Abraham and The Heretics Pinotage

Abraham Izak Perold created the Pinotage varietal by crossing Pinot Noir and Cinsault. Infamously described by one winemaker in the Cape as ‘The bastard son of Pinot Noir’, the grape rarely gets a good press – even within a nation that considers it their ‘signature’ variety.

‘Abraham and the Heretics’ is something of a tongue-in-cheek challenge to those non-believers to accept the variety into their vinous lives.

In 1924 Abraham Perold, first Professor of Viticulture and Oenicology at Stellenbosch University, planted four seeds from a crossing of Pinot Noir and Cinsault in the garden of his official residence at Welgevallen. He then appears to have forgotten about them. In 1935, the young (and as yet unnamed) plants were transferred to Elsenburg Agricultural College under the direction of Abraham’s successor, CJ Theron, where they were grafted onto the newly established Richter 99 and Richter 57 rootstocks.

The first wine was made in 1941 – the same year as Abraham Perold died – though its first real recognition came when a wine made from Pinotage at the Bellevue Estate in Stellenbosch became the champion wine at the Cape Wine Show of 1959. This success, and its reputation for easy propagation, prompted a wave of planting during the 1960s.

In the early 1990s, as Apartheid ended and the world’s wine market was opening up, South African winemakers had largely ignored Pinotage in favour of more internationally recognized varieties like Shiraz and Cabernet Sauvignon. Towards the end of the 20th century, the grape’s fortunes began to turn and today, Pinotage accounts for around 7% of the Cape’s vineyards – in comparison to the most prolific grape variety, Chenin Blanc with 18% of total vineyard plantings. Its versatility ensures that Pinotage can be made into a full range of styles and qualities, from easy-drinking reds and rosés to wines worthy of cellaring.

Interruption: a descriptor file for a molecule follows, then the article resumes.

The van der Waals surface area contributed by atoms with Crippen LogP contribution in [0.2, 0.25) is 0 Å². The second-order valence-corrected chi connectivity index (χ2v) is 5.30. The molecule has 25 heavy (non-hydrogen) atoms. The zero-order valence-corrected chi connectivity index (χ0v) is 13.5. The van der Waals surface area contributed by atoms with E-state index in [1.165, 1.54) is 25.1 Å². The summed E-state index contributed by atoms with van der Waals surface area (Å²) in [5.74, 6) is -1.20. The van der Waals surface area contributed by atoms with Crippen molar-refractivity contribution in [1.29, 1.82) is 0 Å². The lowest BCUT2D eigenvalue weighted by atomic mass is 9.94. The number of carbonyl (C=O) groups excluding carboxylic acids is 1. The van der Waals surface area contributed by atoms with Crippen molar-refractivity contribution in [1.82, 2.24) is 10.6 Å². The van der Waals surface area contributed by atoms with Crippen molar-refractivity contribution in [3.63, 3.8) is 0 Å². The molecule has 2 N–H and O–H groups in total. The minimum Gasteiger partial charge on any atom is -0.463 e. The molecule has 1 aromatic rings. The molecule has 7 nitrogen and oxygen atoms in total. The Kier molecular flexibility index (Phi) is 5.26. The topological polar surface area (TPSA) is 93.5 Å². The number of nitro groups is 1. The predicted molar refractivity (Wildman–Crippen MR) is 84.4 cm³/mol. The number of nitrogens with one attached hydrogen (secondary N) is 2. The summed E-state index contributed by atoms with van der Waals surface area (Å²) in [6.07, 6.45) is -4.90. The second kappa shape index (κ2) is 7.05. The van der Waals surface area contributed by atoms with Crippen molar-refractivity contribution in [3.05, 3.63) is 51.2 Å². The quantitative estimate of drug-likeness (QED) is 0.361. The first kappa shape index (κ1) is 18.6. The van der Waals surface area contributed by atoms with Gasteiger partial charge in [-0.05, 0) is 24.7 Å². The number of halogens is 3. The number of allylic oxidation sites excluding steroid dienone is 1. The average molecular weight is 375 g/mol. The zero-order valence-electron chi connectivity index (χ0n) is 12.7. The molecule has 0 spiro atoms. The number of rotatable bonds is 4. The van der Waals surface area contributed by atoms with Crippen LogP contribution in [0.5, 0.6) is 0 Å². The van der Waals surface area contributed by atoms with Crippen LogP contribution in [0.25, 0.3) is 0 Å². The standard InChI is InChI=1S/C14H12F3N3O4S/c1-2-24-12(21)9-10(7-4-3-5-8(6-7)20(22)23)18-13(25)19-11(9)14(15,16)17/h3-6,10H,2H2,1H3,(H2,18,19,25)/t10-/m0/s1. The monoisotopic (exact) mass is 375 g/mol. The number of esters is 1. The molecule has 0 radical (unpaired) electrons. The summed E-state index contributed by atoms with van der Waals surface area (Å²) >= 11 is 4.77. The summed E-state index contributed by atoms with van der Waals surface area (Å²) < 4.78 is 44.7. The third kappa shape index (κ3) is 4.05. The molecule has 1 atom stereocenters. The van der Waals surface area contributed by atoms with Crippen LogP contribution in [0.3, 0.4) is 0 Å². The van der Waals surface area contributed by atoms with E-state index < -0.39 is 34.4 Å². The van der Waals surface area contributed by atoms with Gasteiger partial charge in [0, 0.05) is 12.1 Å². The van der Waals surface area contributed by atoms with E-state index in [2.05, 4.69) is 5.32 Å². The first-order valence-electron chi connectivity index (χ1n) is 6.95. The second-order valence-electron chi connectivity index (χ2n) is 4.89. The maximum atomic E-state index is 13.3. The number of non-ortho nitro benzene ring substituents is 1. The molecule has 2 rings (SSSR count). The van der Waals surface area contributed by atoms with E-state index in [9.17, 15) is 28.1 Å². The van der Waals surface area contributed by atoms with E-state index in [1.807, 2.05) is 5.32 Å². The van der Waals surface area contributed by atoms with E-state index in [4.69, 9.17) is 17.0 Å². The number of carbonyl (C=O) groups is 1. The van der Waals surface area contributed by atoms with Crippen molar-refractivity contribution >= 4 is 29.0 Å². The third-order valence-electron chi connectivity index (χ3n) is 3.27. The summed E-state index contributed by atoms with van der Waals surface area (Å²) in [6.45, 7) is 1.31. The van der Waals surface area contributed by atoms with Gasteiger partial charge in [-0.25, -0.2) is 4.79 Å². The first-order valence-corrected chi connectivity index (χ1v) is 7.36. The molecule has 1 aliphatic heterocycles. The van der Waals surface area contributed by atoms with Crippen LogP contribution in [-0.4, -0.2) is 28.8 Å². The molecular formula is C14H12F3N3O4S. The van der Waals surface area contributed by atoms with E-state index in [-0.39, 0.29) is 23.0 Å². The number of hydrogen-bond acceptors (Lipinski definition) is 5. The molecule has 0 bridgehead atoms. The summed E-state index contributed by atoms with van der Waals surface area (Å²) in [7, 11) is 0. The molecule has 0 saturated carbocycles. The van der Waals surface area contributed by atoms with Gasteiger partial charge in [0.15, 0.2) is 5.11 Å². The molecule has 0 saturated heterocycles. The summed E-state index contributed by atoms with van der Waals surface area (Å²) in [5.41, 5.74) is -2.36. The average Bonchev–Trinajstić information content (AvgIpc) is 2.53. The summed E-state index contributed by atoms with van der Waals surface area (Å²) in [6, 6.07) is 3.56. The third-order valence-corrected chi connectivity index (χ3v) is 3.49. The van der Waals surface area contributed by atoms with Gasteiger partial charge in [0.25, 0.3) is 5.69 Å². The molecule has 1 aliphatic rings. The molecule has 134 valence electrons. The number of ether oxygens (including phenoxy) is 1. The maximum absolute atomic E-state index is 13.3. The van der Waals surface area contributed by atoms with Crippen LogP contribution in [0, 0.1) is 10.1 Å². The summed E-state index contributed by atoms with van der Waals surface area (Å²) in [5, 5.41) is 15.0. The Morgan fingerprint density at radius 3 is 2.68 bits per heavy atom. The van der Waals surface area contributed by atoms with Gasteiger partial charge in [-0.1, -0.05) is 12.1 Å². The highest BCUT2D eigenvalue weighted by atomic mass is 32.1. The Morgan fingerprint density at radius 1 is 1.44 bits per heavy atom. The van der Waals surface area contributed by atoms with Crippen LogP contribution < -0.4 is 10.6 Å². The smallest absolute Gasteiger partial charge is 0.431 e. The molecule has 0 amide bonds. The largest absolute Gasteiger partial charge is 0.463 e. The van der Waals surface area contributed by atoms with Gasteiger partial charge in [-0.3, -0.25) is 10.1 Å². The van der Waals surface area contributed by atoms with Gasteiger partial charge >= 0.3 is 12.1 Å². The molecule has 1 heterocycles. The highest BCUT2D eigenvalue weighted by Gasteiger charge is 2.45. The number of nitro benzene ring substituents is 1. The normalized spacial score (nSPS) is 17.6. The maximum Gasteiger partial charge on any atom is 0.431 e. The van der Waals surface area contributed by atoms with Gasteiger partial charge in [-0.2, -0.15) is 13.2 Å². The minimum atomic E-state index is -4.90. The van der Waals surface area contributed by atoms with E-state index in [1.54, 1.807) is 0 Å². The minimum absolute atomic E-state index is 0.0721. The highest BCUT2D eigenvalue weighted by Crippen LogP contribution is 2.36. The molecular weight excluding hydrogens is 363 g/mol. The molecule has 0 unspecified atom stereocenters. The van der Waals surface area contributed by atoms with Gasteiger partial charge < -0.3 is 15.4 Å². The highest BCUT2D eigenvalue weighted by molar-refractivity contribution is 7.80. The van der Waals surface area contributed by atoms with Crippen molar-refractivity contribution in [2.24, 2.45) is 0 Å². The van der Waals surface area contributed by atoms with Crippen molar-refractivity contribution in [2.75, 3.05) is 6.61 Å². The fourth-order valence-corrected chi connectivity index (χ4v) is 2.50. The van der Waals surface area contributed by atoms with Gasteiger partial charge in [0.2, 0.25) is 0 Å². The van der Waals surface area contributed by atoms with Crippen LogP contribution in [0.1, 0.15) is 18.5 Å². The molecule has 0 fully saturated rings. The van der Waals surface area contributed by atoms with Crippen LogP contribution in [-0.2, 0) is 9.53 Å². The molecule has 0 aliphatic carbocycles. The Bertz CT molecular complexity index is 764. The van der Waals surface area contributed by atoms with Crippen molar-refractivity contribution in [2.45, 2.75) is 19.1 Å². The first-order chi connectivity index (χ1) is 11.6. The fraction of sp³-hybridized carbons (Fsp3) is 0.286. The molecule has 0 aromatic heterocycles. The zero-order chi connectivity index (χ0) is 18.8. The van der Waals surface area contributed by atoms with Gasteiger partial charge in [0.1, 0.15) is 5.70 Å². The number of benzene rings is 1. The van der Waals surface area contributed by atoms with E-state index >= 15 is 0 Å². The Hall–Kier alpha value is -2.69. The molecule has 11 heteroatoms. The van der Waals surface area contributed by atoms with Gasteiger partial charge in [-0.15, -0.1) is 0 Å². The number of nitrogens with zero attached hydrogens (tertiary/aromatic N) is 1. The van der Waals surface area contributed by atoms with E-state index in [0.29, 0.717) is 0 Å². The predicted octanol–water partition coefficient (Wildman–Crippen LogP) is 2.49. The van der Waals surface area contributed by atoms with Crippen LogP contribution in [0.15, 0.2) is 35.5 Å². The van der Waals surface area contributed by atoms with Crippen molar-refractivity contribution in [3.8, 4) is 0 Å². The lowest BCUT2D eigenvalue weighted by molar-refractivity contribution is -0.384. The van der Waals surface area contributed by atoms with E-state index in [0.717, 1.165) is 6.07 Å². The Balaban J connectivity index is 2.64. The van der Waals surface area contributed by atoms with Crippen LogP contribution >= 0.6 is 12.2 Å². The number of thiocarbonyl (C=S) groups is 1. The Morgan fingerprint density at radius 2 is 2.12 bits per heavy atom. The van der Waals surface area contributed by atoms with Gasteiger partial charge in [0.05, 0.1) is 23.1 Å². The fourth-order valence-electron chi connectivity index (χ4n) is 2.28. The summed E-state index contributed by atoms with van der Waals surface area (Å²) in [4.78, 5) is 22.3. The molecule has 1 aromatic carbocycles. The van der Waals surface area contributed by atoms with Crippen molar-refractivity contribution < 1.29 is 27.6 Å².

Grape Varieties:
Tasting Notes:

A vibrant purple colour. It is packed with lively red berry, plum and sweet black cherry fruit aromas and flavours and there’s a hint of spice and smokiness on the finish with well integrated tannins giving a complex depth to the palate.

Pinotage is regarded as the best wine in the world to pair with Mexican dishes like Fajitas or that glorious confection of chicken, chocolate, cumin seeds, smoky ancho chilies, pumpkin and sesame seeds – Mole Poblano.

It is also very good with other flavoursome American regional specialties like Carolina Pulled Pork or smoky Texas B.B.Q beef rib. The wine also works with Moroccan flavours, Malaysian dishes and of course South African cuisine.

Screwcap , Vegan , Vegetarian

About the Producer

Villiera Wines

Vielliera is a large farm on the edge of the Stellenbosch appellation. For over 30 years the Griers of Villiera have been unlocking the marvels of nature to create the distinctive wines and sparkling wines that bear the family name.

Of the 400ha around half is dedicated to vineyards with the balance set aside as a wildlife reserve. This is the quintessential family business, with cousins Simon and Jeff working in the vines and cellar respectively, whilst Jeff’s sister, Cathy, runs the sales and marketing.

One of the early supporters of ‘green’ viticulture, viticulturist Simon Grier has always been a keen supporter of maintaining environmentally friendly vineyard practices. The farm has not sprayed insecticides for the past thirteen years and a flock of 1000 Peking ducks are responsible for some natural pest control.

The Grier’s are also responsible for running several social upliftment projects off the farm, including a day care centre for educating the 30-odd children, belonging to Villiera’s farm workers, and an after-school club. There is also a commitment to the Pebbles Project, teaching the kids the benefits of environmental awareness.

Villiera are also highly active in this field. There is a strong focus on water conservation, recycling and a greening project, which entails the planting of 1000’s of indigenous trees on the farm. This philosophy has led to a vibrant eco-system on the farm, including huge flocks of guinea fowl and pheasant as well as steenbok, Cape foxes, grey mongooses, porcupines and the threatened blue crane.


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